At Horizon North, safety is of the highest importance in everything we do. Guided by our simple goal of achieving and maintaining incident and injury free operations, we work to ensure that every Horizon North employee and any stakeholder involved in our operations goes home safely at the end of every day.
To maintain Horizon North’s industry leading safety performance, our Health, Safety and Environment (HSE) team uses key indicators to establish trends across our operations and identify areas for improvement. One of the most significant indicators we use to assess our overall safety success is our Total Recordable Incident Rate (TRIR), a number that is generally accepted by the safety industry as an appropriate snapshot of a company’s safety culture and how they are performing in protecting their workers.
What is a Recordable Incident?
A Recordable Incident is any incident that results in medical treatment beyond first aid. It includes more severe incidents that result in modified work, lost time, potentially disabling injuries, permanent disability or death.
Horizon North determines our TRIR on an annual basis with the following formula:
TRIR = (Number of Recordable Incidents) x 200,000 / (Total number of hours worked)
The number 200,000 in the formula reflects the average hours worked by 100 workers over the course of a year (2,000 hours per worker per year). The number resulting from the calculation indicates the number of recordable injuries our company has sustained per 100 workers over a twelve-month period.
When comparing TRIR statistics, a lower number is obviously better. As the number of recordable incidents increase, the TRIR will be higher unless the hours of work increase at a reflective rate. While Horizon North prides ourselves on our industry-leading results, we constantly monitor the TRIR to identify potential trends, determine root causes to prevent reoccurrence and continually improve our health and safety program.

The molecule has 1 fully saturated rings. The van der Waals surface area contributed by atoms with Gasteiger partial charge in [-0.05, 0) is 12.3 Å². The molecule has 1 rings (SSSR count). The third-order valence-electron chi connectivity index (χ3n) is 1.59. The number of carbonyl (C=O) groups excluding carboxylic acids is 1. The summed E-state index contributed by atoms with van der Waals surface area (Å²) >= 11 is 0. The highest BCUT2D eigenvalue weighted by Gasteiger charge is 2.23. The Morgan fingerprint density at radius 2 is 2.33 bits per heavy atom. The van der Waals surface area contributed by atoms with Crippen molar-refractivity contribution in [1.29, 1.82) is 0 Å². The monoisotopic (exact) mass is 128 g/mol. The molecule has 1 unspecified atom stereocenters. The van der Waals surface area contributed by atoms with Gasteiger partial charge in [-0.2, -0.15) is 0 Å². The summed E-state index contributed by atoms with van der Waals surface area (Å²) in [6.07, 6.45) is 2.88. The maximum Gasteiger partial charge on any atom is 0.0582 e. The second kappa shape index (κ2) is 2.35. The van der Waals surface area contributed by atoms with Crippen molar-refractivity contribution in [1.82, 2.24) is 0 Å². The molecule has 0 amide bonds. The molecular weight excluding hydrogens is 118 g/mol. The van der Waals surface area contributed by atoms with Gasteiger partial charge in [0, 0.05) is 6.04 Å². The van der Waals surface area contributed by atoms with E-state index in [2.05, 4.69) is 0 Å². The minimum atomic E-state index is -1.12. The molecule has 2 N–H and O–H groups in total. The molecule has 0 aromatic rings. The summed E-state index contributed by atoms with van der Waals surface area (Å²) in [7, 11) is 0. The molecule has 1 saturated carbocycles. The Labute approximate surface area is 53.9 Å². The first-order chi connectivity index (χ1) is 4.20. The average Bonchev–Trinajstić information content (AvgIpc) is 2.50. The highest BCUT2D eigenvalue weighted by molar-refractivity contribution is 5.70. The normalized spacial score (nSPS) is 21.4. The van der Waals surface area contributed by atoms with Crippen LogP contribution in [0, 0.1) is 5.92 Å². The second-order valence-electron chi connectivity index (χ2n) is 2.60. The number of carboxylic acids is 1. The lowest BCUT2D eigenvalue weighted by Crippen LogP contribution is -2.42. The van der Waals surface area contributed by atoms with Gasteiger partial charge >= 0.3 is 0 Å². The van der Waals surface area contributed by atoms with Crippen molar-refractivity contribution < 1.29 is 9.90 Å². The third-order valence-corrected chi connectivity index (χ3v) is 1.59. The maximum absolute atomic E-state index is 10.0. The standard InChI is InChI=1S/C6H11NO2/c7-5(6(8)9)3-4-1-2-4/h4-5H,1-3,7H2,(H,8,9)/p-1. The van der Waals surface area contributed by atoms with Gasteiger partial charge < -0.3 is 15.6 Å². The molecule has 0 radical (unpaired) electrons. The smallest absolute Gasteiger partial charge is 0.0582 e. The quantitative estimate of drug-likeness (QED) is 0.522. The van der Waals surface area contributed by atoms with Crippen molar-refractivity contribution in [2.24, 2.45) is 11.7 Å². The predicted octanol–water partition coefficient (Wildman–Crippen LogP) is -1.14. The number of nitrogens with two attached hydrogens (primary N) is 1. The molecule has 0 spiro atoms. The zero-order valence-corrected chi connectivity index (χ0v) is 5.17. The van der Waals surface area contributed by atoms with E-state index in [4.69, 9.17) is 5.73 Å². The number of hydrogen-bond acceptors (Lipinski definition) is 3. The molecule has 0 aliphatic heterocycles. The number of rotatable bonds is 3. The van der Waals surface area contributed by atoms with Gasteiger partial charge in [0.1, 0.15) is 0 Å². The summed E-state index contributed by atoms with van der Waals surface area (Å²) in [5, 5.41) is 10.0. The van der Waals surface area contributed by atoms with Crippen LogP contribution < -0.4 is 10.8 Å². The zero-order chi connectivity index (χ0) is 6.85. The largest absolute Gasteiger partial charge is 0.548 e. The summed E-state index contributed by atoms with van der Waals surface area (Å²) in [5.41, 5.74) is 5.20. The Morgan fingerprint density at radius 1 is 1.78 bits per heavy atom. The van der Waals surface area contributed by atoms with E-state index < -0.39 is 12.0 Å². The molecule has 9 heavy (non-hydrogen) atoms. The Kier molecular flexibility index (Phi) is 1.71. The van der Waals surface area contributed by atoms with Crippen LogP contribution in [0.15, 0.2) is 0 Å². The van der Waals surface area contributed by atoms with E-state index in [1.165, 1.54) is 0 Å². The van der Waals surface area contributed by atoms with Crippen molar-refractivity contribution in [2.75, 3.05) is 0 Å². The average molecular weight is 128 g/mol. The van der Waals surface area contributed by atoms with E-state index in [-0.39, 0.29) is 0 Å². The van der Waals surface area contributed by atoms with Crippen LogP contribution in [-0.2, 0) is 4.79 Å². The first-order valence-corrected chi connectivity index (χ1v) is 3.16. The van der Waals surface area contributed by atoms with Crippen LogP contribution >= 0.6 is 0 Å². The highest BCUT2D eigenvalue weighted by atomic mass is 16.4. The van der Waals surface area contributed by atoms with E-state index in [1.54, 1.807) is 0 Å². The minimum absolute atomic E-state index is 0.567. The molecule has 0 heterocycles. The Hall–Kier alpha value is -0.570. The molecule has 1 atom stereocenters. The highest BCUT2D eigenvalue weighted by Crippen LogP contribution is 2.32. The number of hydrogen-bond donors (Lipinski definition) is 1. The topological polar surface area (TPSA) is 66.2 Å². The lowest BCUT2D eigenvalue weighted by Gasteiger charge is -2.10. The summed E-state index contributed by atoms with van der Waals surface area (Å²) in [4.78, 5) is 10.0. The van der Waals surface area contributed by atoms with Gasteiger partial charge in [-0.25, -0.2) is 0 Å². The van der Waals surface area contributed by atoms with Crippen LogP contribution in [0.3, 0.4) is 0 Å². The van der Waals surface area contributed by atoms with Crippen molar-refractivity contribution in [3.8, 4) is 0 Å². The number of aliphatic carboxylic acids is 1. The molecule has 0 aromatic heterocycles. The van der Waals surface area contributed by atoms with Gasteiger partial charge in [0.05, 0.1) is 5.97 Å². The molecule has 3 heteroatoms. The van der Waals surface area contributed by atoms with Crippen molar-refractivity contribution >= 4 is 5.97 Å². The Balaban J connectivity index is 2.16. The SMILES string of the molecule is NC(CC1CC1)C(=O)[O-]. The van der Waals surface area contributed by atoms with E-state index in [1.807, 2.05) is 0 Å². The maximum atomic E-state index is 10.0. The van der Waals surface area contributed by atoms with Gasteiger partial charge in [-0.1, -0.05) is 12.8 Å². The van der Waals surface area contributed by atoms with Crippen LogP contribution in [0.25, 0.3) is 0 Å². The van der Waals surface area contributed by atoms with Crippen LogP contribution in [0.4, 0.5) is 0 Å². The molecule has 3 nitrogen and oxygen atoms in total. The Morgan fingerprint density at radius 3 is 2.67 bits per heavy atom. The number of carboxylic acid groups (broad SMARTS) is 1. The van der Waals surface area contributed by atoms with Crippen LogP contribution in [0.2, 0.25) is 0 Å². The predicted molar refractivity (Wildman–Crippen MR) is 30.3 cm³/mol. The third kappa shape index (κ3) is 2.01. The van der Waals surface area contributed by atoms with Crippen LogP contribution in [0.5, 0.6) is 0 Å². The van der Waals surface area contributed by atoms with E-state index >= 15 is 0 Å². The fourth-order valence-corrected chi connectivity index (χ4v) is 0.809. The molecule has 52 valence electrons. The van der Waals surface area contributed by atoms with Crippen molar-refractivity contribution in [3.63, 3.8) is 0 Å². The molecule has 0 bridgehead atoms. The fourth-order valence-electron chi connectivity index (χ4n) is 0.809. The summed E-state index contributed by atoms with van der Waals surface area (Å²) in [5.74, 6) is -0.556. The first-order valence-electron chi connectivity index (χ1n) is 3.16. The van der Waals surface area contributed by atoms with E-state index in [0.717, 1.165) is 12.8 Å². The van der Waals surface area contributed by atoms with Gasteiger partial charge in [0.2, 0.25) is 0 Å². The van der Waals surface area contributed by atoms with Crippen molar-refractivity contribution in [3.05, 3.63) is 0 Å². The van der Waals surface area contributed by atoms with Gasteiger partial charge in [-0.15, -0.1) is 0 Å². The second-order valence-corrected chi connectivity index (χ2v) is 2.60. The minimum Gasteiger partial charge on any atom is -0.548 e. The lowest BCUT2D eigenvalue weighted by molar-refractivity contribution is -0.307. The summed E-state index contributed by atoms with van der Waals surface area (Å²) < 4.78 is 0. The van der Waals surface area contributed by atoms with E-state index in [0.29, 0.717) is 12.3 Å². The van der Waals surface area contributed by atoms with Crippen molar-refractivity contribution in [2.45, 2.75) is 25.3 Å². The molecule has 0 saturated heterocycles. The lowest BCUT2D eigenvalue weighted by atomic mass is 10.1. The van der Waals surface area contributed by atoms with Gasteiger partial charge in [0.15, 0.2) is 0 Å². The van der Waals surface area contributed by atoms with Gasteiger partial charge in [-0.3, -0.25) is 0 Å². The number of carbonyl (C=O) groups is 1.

Measuring Safety Performance – Why TRIR Matters
Our TRIR reflects the success of our efforts to reduce incidents and injuries. Because TRIR is a reactive statistic (i.e. there is nothing that can prevent a Recordable Incident that has already occurred), Horizon North focuses much of our work on taking steps to avoid the occurrence of those incidents, with proactive intervention reporting (PIR) playing a significant role. That reporting includes:
Hazard IDs: Hazard IDs serve to correct or report a hazardous condition or behaviour, or to make a suggestion to improve the health, safety or environment at a work site or office. This includes actions, equipment or environments that, if left uncorrected, could result in an injury or incident.
- Example: A worker notices the exit of a camp door is blocked with supplies, creating a hazard if there is a need to evacuate. The hazard is recognized and recommendations are made to store supplies in a more appropriate area that will not put occupants at risk. Thousands of these IDs are submitted each year, and employees and the HSE team work together to correct the hazard.
Near Misses: Near misses are an undesirable event that, under slightly different circumstances, had the potential to cause harm, property damage, or loss (meaning damage, downtime, equipment damage or a personnel injury).
- Example: An employee stumbled or slipped on a mat at the door but is not hurt, or an object falls but avoids hitting someone. We believe that near misses are a leading indicator of future safety performance. All near misses are reported by the employees and locations involved, so the circumstances that led to the incident can be shared across operations and corrected.
Behavioural Observations (Peer-to-Peer and Leadership): Behavioural observations are done by watching another individual completing a job and evaluating what is safe and unsafe and what needs to be revised or stopped. The process can be done verbally or by using a Behavioural Observation card for reference.
- Example: A worker is observed not wearing hearing protection when using a trim saw. A follow-up conversation with the worker would explain the importance and wearing personal protective equipment over the ears and the company policy of wearing hearing protection.
Behavioural observations provide the foundation for making Horizon North safer by encouraging safe behaviour through positive reinforcement, learning safe behaviours from those we observe, and learning which working conditions and management systems work well and those that do not. To support documentation of site visits, it is requested that managers complete at least one Behavioural Observation per site visit.
Our TRIR matters because it helps guide us in our efforts to reduce incidents. It is an illustration of how successful the proactive intervention steps we take to protect our employees are, and a measurement of how well the value of safety is being embraced across our organization.
For both employees and clients, safety is critically important to us. While we work to ensure our employees and contractors go home to their loved ones at the end of each day, we also do the same for our clients. Our commitment to safety means you and your team go home safely as we work to complete your project on time with no injuries.